Must have Structure

Many companies work on projects using Richland’s wood posts above ground. The structural soundness can be a question for some who are not as familiar with the process. “There’s been rigorous testing with that [concrete in-ground] column and that attachment point: You have a 5-foot pre-cast concrete post that goes in the ground and an engineered laminated post on top. So there’s a connection point there.” Atwell added one company – using a similar setup with in-ground concrete posts – no longer puts wood in the ground because of post decay, and that the product has performed over the years. He says they also have thorough third-party testing performed by a timber product company. He stresses it’s important to get the wood posts out of the ground, but they do offer alternatives if going the traditional sub-ground immersion. “They are more of a polyethylene wrap that does require a certain application to avoid some moisture with them.” 

Bigger is Better, if Necessary

They work with large projects, some requiring sizable offerings, which are no problem for Richland. “Just being in the field, I’ve seen some basic large projects. I’m sure some of the guys in the shop have seen some crazier stuff. But, our glulam press is designed to go up to 38” on a post. So, we can make a post as big as you would need it.” Atwell says they produce a 5- or 6-ply 2 x 8 as one of their largest. “That makes for a pretty large pole. We have 48’ trailers so we’ve seen some 48’ posts go out.”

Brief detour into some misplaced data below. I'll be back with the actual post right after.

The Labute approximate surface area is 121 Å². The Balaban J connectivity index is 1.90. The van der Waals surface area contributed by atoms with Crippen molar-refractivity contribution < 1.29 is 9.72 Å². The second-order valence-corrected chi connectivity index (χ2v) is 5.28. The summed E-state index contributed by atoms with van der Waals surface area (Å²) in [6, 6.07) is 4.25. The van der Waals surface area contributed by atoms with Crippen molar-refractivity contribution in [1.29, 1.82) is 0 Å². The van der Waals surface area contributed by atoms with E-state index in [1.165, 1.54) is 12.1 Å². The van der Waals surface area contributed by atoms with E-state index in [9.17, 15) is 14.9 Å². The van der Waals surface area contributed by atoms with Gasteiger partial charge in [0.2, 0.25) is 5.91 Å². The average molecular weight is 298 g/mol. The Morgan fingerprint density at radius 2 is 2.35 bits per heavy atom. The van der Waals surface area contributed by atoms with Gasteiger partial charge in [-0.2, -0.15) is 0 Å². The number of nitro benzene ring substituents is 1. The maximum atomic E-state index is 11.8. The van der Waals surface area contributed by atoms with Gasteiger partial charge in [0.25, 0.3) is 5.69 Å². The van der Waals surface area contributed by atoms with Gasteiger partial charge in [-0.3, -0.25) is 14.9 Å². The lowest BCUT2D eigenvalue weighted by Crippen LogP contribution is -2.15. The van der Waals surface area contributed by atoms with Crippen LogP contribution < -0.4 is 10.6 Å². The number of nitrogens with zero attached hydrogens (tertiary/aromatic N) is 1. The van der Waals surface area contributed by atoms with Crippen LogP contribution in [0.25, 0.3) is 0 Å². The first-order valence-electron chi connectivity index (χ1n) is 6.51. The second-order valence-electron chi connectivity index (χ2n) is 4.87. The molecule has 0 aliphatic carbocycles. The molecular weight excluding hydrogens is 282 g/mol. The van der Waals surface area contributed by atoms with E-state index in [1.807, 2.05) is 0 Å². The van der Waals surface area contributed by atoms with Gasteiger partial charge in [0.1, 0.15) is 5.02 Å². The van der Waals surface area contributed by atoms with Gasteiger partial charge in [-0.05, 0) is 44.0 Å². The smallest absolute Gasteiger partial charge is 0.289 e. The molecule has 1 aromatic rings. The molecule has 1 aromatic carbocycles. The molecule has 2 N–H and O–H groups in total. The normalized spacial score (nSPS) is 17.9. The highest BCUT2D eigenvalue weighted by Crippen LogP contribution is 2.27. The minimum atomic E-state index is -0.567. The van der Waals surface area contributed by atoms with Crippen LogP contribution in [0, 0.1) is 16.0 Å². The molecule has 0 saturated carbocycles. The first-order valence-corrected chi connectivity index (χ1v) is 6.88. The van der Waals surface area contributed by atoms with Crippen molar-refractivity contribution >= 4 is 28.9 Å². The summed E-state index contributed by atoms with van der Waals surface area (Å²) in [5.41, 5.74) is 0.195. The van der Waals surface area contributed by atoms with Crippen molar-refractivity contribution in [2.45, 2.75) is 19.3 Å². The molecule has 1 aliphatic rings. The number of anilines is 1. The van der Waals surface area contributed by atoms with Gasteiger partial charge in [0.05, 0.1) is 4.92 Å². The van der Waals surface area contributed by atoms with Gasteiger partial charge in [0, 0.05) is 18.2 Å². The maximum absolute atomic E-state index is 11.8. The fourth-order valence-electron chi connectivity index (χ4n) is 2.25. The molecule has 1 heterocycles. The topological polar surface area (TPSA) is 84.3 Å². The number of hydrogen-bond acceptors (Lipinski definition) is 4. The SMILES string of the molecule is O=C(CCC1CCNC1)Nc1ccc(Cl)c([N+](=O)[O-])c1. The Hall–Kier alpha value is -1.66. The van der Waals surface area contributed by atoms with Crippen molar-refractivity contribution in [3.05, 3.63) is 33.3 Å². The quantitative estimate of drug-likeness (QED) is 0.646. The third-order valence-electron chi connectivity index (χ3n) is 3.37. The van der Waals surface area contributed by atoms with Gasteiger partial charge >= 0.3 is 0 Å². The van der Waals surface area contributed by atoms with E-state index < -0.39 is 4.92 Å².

Go with the Log Flow

The company is no stranger to the ebb and flow of the industry – for 18 years – including seasonal changes, weather, product developments and a mercurial lumber market changing the dynamics. “Last July was probably the slowest month we’ve seen in two years,” Atwell says. “The lumber market had tanked, so that was the major reason.” He adds they still have to keep their product coming and work through industry obstacles. “We have to keep a good flow of lumber coming in; we’re manufacturing poles every day. Regardless of what the lumber market is doing we have to have material to make product. So we have a constant flow coming in every day.”

That wood of choice coming in is the Southern yellow pine, from here in the States. “Your Southern yellow pine is stronger than spruce, appearance-wise, it looks a little better.”   

‘Post’-it Notes  

Atwell is on the road more these days, especially being in sales. Last year and even before that “primarily” was an in-office scenario to help out Richland and be even “more valuable,” he says. As the restrictions ease this is changing he notices. “I’m traveling a lot more now; it depends on the day of the week.” The focus for the company and projects remains the posts as well as their reach of product distribution. “Years ago we recognized post decay happens, and we’ve taken on a couple different products that will help you. We also distribute Sturdi-Wall brackets and Post Protector Sleeves.” There are additional products Richland distributes. “A new product we’ve added is manufactured by Post Protector, a skirt board protector. It’s a polyethylene sleeve that slides over your tongue-and-groove skirt board to avoid it rotting out.” FBN